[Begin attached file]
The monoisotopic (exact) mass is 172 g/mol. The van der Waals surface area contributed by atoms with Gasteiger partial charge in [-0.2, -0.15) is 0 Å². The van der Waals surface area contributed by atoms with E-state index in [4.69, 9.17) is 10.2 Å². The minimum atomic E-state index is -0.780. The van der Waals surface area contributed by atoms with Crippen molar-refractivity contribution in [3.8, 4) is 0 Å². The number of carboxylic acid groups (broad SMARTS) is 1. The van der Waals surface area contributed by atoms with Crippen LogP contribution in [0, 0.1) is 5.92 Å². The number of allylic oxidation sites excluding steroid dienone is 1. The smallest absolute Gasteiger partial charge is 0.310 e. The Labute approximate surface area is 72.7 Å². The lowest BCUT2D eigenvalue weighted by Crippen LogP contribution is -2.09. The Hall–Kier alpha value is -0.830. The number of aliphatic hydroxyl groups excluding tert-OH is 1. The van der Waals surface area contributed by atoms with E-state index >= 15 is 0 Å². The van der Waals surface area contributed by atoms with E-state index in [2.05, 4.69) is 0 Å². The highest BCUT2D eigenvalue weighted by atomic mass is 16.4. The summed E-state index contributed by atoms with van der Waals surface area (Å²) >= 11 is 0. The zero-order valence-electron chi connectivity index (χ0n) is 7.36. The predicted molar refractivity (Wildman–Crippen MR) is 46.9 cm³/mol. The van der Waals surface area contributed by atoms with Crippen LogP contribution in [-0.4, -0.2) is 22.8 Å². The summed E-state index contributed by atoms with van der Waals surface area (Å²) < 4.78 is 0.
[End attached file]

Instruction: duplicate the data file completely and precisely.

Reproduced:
The monoisotopic (exact) mass is 172 g/mol. The van der Waals surface area contributed by atoms with Gasteiger partial charge in [-0.2, -0.15) is 0 Å². The van der Waals surface area contributed by atoms with E-state index in [4.69, 9.17) is 10.2 Å². The minimum atomic E-state index is -0.780. The van der Waals surface area contributed by atoms with Crippen molar-refractivity contribution in [3.8, 4) is 0 Å². The number of carboxylic acid groups (broad SMARTS) is 1. The van der Waals surface area contributed by atoms with Crippen LogP contribution in [0, 0.1) is 5.92 Å². The number of allylic oxidation sites excluding steroid dienone is 1. The smallest absolute Gasteiger partial charge is 0.310 e. The Labute approximate surface area is 72.7 Å². The lowest BCUT2D eigenvalue weighted by Crippen LogP contribution is -2.09. The Hall–Kier alpha value is -0.830. The number of aliphatic hydroxyl groups excluding tert-OH is 1. The van der Waals surface area contributed by atoms with E-state index >= 15 is 0 Å². The van der Waals surface area contributed by atoms with E-state index in [2.05, 4.69) is 0 Å². The highest BCUT2D eigenvalue weighted by atomic mass is 16.4. The summed E-state index contributed by atoms with van der Waals surface area (Å²) >= 11 is 0. The zero-order valence-electron chi connectivity index (χ0n) is 7.36. The predicted molar refractivity (Wildman–Crippen MR) is 46.9 cm³/mol. The van der Waals surface area contributed by atoms with Crippen LogP contribution in [-0.4, -0.2) is 22.8 Å². The summed E-state index contributed by atoms with van der Waals surface area (Å²) < 4.78 is 0.